Medical help on the sea and in desolated places

Discussion in 'All Things Boats & Boating' started by =D=, Feb 21, 2006.

  1. =D=
    Joined: Nov 2004
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    =D= Junior Member


    Does any of you was wounded or had a wounded crewman on the sea or in desolated places and had to help him/yourself ??. How did you survive that ??
  2. longliner45
    Joined: Dec 2005
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    longliner45 Senior Member

    Yes I was struck on my head,,,,(dont laugh walruss, ) by a hauling block ,pulling in gear from 70 phathoms, it got snagged and I kept the tention on it. the block ricochet off my head and busted the whellhous door ,my brother and another mate shaved my head and duct tape the 2and a half inch gap together, we stayed for 4 more days of fishing ,,,,,,,,, another time I was offshore I was runnin desperat and left out on the tail end of bad weather ,we almost sank it got much worse,just had a new transmission put in a week earlier. after bailing all night I inspected the boat and saw that all the paint was pealed and burnt off of the new tranny, I cheched the oil pressure gauge It read 0,I undogged the filler hole and hot oil sprayed on my right arm and burnt my beard and melted my sunglasses, the gauge had spun all the way around,,,,was lucky not to be blinded, put Ice on my 2nd degree burns and one small 3rd degree burn ,,,,,stayed 3 mor days , Navy cruiser Mobile bay gave me some good help also. most injurys are cuts and infection from fish poison, it good to keep strong antibiotics on board such as kelflex , when one ventures offshore he should try to be readdy for anything last but not least we caught a 1or 2 hundred lb sting ray I told the mate to cut the leader but he wanted to show me he was a man, the stingray p;ulled its tail up and jabbed him in the forarm, we had to cut the barb off and pull it trough , his arm immidiantly turned black and we gave some kelflex but had to go home lucky for him we were18 hrs out ,I could go on and on but Im sure you dont want to here about the time I stabbed myself at the fish fry eating oysters .longliner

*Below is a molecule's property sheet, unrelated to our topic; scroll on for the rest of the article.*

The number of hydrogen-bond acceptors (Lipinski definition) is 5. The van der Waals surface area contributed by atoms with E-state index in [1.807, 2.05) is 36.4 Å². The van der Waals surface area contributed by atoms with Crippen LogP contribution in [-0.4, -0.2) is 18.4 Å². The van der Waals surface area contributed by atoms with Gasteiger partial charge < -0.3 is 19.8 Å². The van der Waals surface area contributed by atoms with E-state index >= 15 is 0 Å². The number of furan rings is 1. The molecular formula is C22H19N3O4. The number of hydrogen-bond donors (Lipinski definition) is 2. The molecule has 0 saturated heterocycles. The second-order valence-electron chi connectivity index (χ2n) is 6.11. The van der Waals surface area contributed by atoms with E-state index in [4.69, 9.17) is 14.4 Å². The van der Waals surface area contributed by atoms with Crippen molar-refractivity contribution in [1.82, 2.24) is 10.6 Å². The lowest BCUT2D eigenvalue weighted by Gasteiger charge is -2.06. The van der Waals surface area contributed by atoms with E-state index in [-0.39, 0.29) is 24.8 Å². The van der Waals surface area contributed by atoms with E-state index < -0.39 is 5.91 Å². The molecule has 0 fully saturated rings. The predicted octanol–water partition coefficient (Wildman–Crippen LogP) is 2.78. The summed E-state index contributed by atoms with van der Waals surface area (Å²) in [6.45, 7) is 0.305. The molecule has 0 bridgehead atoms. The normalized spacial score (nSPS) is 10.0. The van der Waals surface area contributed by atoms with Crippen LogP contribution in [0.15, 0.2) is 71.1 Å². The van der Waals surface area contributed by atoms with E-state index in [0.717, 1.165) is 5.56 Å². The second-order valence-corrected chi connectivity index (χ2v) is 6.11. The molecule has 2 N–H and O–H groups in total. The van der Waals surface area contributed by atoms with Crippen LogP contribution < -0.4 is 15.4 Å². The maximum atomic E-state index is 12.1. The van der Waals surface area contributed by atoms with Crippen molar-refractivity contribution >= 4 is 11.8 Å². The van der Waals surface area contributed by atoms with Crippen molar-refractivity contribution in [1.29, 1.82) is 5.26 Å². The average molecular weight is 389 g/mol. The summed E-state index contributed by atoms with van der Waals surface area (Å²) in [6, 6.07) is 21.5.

3. safewalrus
    Joined: Feb 2005
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    safewalrus Ancient Marriner

    Oh yes we do Longliner that's got to be a Good yarn that has! ;)

    Get on your radio is the answer, shore station will patch you through to a doctor who will talk you through any action you need to take (helps if you've done a bit of medical training they tend to get carried away at time! but are normally bloody good! Most counties have standard med kits for different areas and types of boats (and suprisingly enough training to, most good if basic)! Also if a warship is in range get on the VHF he'll drop his doc on your deck by helicopter before you know it! and those guys are even better! Most all warships of any size have doctors onboard or at least a highly qualified nurse/paramedic! Cause if you have a satphone you have even more chance. From experience Merchant ships (except passenger ships obviously) have 'highly trained' ships officers who will be only too willing to help out (having been one of these characters I stay well away! may have learned it some time back but due to lack of use it tends to get kinda rusty -and we're just looking for someone to practice on! now how was that stitching technique again!]:D :rolleyes:
  4. bilgeboy
    Joined: Dec 2005
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    bilgeboy Senior Member

    What an interesting topic.

    I've marveled that some circumnavigators get a prophylactic appendectomy before heading out. This is the most common surgical emergency, so its understandable I guess. Risk of operation is way better than trying to survive an appendicitis at sea.